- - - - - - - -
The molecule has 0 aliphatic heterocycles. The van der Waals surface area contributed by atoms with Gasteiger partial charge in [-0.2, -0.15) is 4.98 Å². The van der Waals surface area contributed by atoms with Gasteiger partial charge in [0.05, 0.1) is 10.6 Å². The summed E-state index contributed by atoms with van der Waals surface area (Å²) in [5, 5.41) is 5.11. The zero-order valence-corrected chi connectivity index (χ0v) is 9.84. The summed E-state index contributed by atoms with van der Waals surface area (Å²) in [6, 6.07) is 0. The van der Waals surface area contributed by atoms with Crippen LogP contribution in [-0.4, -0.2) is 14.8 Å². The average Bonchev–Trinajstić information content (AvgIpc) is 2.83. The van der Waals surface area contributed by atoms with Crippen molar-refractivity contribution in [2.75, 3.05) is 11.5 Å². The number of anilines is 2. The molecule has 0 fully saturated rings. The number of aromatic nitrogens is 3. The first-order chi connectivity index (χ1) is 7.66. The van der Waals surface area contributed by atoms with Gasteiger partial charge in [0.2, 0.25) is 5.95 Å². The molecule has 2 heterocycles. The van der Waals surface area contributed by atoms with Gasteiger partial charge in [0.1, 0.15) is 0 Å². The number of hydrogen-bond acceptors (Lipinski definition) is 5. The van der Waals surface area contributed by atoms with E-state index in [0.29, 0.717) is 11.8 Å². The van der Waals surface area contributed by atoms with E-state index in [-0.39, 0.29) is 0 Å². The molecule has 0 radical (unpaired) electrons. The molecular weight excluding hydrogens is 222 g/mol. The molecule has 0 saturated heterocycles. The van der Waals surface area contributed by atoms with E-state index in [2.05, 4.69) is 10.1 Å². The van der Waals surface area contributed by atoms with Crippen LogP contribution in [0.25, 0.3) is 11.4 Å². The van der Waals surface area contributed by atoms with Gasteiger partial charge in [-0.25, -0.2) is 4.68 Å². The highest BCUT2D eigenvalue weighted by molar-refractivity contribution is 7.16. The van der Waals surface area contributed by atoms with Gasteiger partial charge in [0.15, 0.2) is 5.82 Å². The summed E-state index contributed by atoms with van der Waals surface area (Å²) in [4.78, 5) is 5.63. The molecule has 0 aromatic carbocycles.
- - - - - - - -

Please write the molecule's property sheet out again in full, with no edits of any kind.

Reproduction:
The molecule has 0 aliphatic heterocycles. The van der Waals surface area contributed by atoms with Gasteiger partial charge in [-0.2, -0.15) is 4.98 Å². The van der Waals surface area contributed by atoms with Gasteiger partial charge in [0.05, 0.1) is 10.6 Å². The summed E-state index contributed by atoms with van der Waals surface area (Å²) in [5, 5.41) is 5.11. The zero-order valence-corrected chi connectivity index (χ0v) is 9.84. The summed E-state index contributed by atoms with van der Waals surface area (Å²) in [6, 6.07) is 0. The van der Waals surface area contributed by atoms with Crippen LogP contribution in [-0.4, -0.2) is 14.8 Å². The average Bonchev–Trinajstić information content (AvgIpc) is 2.83. The van der Waals surface area contributed by atoms with Crippen molar-refractivity contribution in [2.75, 3.05) is 11.5 Å². The number of anilines is 2. The molecule has 0 fully saturated rings. The number of aromatic nitrogens is 3. The first-order chi connectivity index (χ1) is 7.66. The van der Waals surface area contributed by atoms with Gasteiger partial charge in [0.2, 0.25) is 5.95 Å². The molecule has 2 heterocycles. The van der Waals surface area contributed by atoms with Gasteiger partial charge in [0.1, 0.15) is 0 Å². The number of hydrogen-bond acceptors (Lipinski definition) is 5. The van der Waals surface area contributed by atoms with E-state index in [0.29, 0.717) is 11.8 Å². The van der Waals surface area contributed by atoms with E-state index in [-0.39, 0.29) is 0 Å². The molecule has 0 radical (unpaired) electrons. The molecular weight excluding hydrogens is 222 g/mol. The molecule has 0 saturated heterocycles. The van der Waals surface area contributed by atoms with E-state index in [2.05, 4.69) is 10.1 Å². The van der Waals surface area contributed by atoms with Crippen LogP contribution in [0.25, 0.3) is 11.4 Å². The van der Waals surface area contributed by atoms with Gasteiger partial charge in [-0.25, -0.2) is 4.68 Å². The highest BCUT2D eigenvalue weighted by molar-refractivity contribution is 7.16. The van der Waals surface area contributed by atoms with Gasteiger partial charge in [0.15, 0.2) is 5.82 Å². The summed E-state index contributed by atoms with van der Waals surface area (Å²) in [4.78, 5) is 5.63. The molecule has 0 aromatic carbocycles.